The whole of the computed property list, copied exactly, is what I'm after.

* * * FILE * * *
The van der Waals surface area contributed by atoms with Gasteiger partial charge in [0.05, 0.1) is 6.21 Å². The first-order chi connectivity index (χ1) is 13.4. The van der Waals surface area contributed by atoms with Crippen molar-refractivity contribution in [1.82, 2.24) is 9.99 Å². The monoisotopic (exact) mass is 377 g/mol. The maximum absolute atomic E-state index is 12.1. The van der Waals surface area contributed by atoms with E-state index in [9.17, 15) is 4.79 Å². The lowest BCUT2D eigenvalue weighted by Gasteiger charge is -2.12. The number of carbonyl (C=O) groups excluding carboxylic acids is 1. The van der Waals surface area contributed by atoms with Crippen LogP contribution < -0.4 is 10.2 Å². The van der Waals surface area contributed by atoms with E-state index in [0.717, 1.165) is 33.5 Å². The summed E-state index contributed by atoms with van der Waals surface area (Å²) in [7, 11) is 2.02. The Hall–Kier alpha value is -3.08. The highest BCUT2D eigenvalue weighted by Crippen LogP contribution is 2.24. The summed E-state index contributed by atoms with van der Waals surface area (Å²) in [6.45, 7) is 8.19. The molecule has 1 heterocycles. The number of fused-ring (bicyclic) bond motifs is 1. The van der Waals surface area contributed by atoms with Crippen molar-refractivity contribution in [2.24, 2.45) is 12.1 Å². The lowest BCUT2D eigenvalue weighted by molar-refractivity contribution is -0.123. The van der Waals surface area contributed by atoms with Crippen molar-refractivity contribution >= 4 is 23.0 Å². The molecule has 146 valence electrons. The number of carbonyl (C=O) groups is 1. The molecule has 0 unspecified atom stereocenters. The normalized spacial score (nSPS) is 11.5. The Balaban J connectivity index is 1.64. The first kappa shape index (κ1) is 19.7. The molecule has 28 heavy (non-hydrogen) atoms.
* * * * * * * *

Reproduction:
The van der Waals surface area contributed by atoms with Gasteiger partial charge in [0.05, 0.1) is 6.21 Å². The first-order chi connectivity index (χ1) is 13.4. The van der Waals surface area contributed by atoms with Crippen molar-refractivity contribution in [1.82, 2.24) is 9.99 Å². The monoisotopic (exact) mass is 377 g/mol. The maximum absolute atomic E-state index is 12.1. The van der Waals surface area contributed by atoms with E-state index in [9.17, 15) is 4.79 Å². The lowest BCUT2D eigenvalue weighted by Gasteiger charge is -2.12. The number of carbonyl (C=O) groups excluding carboxylic acids is 1. The van der Waals surface area contributed by atoms with Crippen LogP contribution < -0.4 is 10.2 Å². The van der Waals surface area contributed by atoms with E-state index in [0.717, 1.165) is 33.5 Å². The summed E-state index contributed by atoms with van der Waals surface area (Å²) in [7, 11) is 2.02. The Hall–Kier alpha value is -3.08. The highest BCUT2D eigenvalue weighted by Crippen LogP contribution is 2.24. The summed E-state index contributed by atoms with van der Waals surface area (Å²) in [6.45, 7) is 8.19. The molecule has 1 heterocycles. The number of fused-ring (bicyclic) bond motifs is 1. The van der Waals surface area contributed by atoms with Crippen molar-refractivity contribution in [2.24, 2.45) is 12.1 Å². The lowest BCUT2D eigenvalue weighted by molar-refractivity contribution is -0.123. The van der Waals surface area contributed by atoms with Crippen molar-refractivity contribution >= 4 is 23.0 Å². The molecule has 146 valence electrons. The number of carbonyl (C=O) groups is 1. The molecule has 0 unspecified atom stereocenters. The normalized spacial score (nSPS) is 11.5. The Balaban J connectivity index is 1.64. The first kappa shape index (κ1) is 19.7. The molecule has 28 heavy (non-hydrogen) atoms.